What do you believe to be the most amazing invention ever in America? My pick for me, there is no doubt, the most amazing invention ever in America is when we sent those first men to the moon. Think about it. They put these three guys into a big metal can and they blow them up with a highly powerful explosive. But instead of being blown into a million pieces – instead they are shot up through the air out of our atmosphere and into space traveling 1000s of miles per hour – Amazing!

It was on July 24, 1969, as hundreds of millions of people around America and the world watched and listened and prayed, that the smaller metal can broke off from the bigger can and landed on the moon without crashing. The astronauts had traveled over 238,000 miles from Earth, and they landed safely on the moon.

But that wasn’t all – they got out of that metal can wearing heat and cold resistant suits. They walked around, gathered up rocks and samples – they even played golf. And then they got back into that metal can, blew themselves back off the moon, hooked back up with the other metal can, traveled all the way back to the earth, and actually hit their return mark and safely parachuted that metal can back down to our Earth. Absolutely amazing! I can’t think of any invention at any time in history that is more amazing.

But there’s one other space story here I must share with you. In 1962, long before we sent our first men to the moon, John Glenn became the first American to orbit the Earth in space. Now one can only imagine all the tests and retest and issues that NASA had to settle before shooting Glenn into space. But as the men and women at NASA were working to ready for takeoff, John Glenn had another concern. Although NASA was reasonably confident that they could control where he landed after his flight, no one knew for absolutely sure. Even though planes and helicopters would immediately rush to his landing site, he was told it could take as long as 72 hours to actually find and rescue him.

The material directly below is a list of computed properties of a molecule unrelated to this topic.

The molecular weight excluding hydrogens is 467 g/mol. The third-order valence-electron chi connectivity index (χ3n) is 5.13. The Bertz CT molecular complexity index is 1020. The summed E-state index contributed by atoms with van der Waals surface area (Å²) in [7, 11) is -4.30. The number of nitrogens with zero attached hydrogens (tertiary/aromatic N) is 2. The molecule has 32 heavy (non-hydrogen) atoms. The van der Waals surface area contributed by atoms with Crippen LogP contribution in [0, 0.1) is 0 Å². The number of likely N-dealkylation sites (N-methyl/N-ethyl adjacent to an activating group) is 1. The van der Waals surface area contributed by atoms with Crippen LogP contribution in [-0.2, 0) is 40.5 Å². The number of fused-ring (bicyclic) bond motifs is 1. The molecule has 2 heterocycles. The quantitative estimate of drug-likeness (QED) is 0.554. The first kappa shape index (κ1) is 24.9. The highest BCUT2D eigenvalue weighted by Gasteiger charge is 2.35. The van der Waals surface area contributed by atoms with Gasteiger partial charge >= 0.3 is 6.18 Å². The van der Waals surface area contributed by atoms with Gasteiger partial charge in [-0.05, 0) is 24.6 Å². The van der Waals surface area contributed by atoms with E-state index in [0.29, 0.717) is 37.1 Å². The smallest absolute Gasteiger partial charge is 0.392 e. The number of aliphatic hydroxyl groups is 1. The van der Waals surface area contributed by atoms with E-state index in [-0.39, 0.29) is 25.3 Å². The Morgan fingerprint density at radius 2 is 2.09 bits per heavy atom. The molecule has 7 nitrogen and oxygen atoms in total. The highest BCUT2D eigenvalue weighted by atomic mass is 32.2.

Now that’s three days, and astronaut John Glenn thought “what would happen if he landed in some undeveloped part of the world where people still lived primitively, they look out and see this big parachute with a little capsule on the end floating to the ground, and then a creature in a silver suit steps out of the craft?” The natives could be very afraid, and perhaps they could do him bodily harm.

So, what did John Glenn do? True story. He took with him a short speech translated into several languages so that hopefully no matter where he landed anywhere in the world, he could communicate with whomever he encountered. And what did the message say? Here are the actual words in that message. He said, “I am a stranger, I come in peace. Take me to your leader and there will be a massive reward for you in eternity”. We have no way of knowing what would have happened if that note had to be used by John Glenn because he landed right on his mark, and he was safely rescued.

Wow, what a crazy story – but true! I’m Jerry Stewart – watch for more coming.

About Jerry Stewart

I am a story teller. Since 1998, I have been telling the true stories of our nation and those Americans gone before us.  To say the least, these stories have been well received by Americans, both young and old.  So, here’s where the stories have taken me.  In 1998, I was broadcasting my stories on just one radio station in Washington State.  Today, from Texas 15 years later, these programs are now broadcast through a syndicated radio network to over 400 radio stations all across America, with literally millions of listeners.

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“The Most Famous Tea Party in History”